Inside an Outside Coaching Job
When the executive coach steps in, do you step out?
One of the most popular trends in delivering development inside an organization is reaching outside for a coach’s services, and in many cases, there is great value in tapping into the sea of consultants. But removing yourself from the situation once the coach arrives can be a mistake.
There are three areas in which an internal resource can make a difference in the success or failure of an external coaching arrangement.
Managing the Coaching Checklist
Every coaching engagement has milestones and critical events. I’ve found having a checklist is a useful way to plot productive engagements. Here’s a sample of what’s on my list:
• Start-Up Steps: Does this coaching engagement make sense? Have I established agreed-upon expectations with the key stakeholders? Are we clear on what we are trying to improve? How are we going to measure results? Is coaching the right solution, or should this be handled by the employee’s manager?
Early on, coaching objectives are often fluid, so insiders must remain in the conversation. The result is a triangular contract among the coach, leader and internal resource.
• Middle Steps: Have I set a schedule of periodic check-ins with both the leader and the coach to gauge progress? Key questions to ask the leader: How is coaching going? What have you achieved? How much follow-up with your manager are you doing? Key questions to ask the coach: Is the leader making progress? How responsive is the leader to coaching?
There might be a hesitation for an insider to keep tabs on the coaching progress because of a concern about confidentiality. I respect the need for trusted conversations outside the normal boundaries of an organization, but in the end, coaching is a business investment made to improve leadership capabilities.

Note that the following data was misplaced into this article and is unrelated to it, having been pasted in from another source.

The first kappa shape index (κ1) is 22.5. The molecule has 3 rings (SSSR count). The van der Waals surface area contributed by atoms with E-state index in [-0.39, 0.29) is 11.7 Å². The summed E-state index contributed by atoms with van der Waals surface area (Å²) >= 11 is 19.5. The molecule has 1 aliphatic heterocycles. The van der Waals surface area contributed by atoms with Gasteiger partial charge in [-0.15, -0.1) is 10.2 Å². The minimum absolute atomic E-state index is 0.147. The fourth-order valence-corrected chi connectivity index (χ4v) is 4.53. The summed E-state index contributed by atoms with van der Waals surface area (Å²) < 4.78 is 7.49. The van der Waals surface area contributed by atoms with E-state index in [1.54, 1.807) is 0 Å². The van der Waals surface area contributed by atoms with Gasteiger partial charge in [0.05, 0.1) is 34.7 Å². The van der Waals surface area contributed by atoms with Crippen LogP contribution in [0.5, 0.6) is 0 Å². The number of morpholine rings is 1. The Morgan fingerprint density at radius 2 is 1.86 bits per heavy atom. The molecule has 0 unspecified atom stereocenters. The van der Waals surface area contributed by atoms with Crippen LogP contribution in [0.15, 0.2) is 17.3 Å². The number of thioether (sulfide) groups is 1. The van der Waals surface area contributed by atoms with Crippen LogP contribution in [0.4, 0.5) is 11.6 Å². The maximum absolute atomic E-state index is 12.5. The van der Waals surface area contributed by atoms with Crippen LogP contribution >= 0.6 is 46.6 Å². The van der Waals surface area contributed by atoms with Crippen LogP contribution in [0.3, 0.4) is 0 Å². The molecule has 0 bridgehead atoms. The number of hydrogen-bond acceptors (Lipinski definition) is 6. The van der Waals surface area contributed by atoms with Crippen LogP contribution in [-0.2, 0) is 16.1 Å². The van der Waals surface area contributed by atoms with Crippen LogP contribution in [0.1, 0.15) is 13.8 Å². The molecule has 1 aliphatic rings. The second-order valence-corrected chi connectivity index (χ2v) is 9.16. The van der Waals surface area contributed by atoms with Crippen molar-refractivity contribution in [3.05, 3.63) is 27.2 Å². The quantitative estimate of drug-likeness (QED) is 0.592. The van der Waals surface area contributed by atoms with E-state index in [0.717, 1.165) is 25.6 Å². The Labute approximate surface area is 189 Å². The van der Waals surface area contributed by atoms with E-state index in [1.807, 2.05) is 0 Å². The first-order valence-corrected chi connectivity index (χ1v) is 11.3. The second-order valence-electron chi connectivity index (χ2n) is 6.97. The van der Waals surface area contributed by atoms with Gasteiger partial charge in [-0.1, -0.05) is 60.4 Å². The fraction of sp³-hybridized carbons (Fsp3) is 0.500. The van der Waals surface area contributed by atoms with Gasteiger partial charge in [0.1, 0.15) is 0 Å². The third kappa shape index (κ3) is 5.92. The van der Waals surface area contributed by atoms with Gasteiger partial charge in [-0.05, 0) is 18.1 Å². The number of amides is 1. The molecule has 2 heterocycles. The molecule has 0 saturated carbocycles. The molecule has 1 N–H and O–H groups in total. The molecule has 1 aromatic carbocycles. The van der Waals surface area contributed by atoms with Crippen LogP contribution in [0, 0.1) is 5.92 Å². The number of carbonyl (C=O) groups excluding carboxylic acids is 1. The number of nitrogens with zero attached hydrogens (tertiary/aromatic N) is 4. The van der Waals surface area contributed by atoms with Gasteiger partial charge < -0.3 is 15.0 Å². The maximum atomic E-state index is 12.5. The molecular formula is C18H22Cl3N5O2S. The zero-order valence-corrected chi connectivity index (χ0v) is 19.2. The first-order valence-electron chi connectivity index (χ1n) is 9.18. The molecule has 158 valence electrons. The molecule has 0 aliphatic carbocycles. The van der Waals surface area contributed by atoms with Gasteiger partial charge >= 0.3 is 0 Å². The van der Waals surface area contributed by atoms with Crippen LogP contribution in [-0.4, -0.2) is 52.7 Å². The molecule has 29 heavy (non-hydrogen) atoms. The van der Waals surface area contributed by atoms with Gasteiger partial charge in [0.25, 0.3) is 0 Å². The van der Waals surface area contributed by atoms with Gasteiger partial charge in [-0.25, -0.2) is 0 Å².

• Next Steps: How will I manage the process of closure and evaluate success? What will be the standards and methods to assess progress? How will we bring closure to the project? What follow-up support and further check-ins might we consider?
Whatever the agreed-upon option, you should have a three-way conversation to review results and determine next steps. A leader’s development is an ongoing journey, and an external coaching intervention is one step along the way. Determining what comes next continues the development.
Manage the Relationship
Company insiders need to navigate the agendas of the leader, coach, boss and other key stakeholders. It’s helpful to have a working relationship with each coach in the external pool. Often, this is a partnership to broker the right coach to the leader, keeping in touch and removing obstacles to coaching impact.
As assignments with the external coach conclude, it’s time to step in to maintain progress. At the very least, map out next steps and resources after the coach departs. Occasionally, it means doing more.
Following up doesn’t take long, and it keeps leaders focused on the right behavior as they implement new leadership practices.
Success in such learning adventures demands time and energy, two resources in short supply today. It’s tempting to outsource the work when the executive coach shows up. Yet, there is a difference between throwing resources at development needs and carefully managing a learning project for maximum impact.
As stewards of company resources, our inside role is to jump in on the front end of an engagement, provide discipline in managing the process and ensure solid follow-up support when the external coach leaves.
© Kevin D. Wilde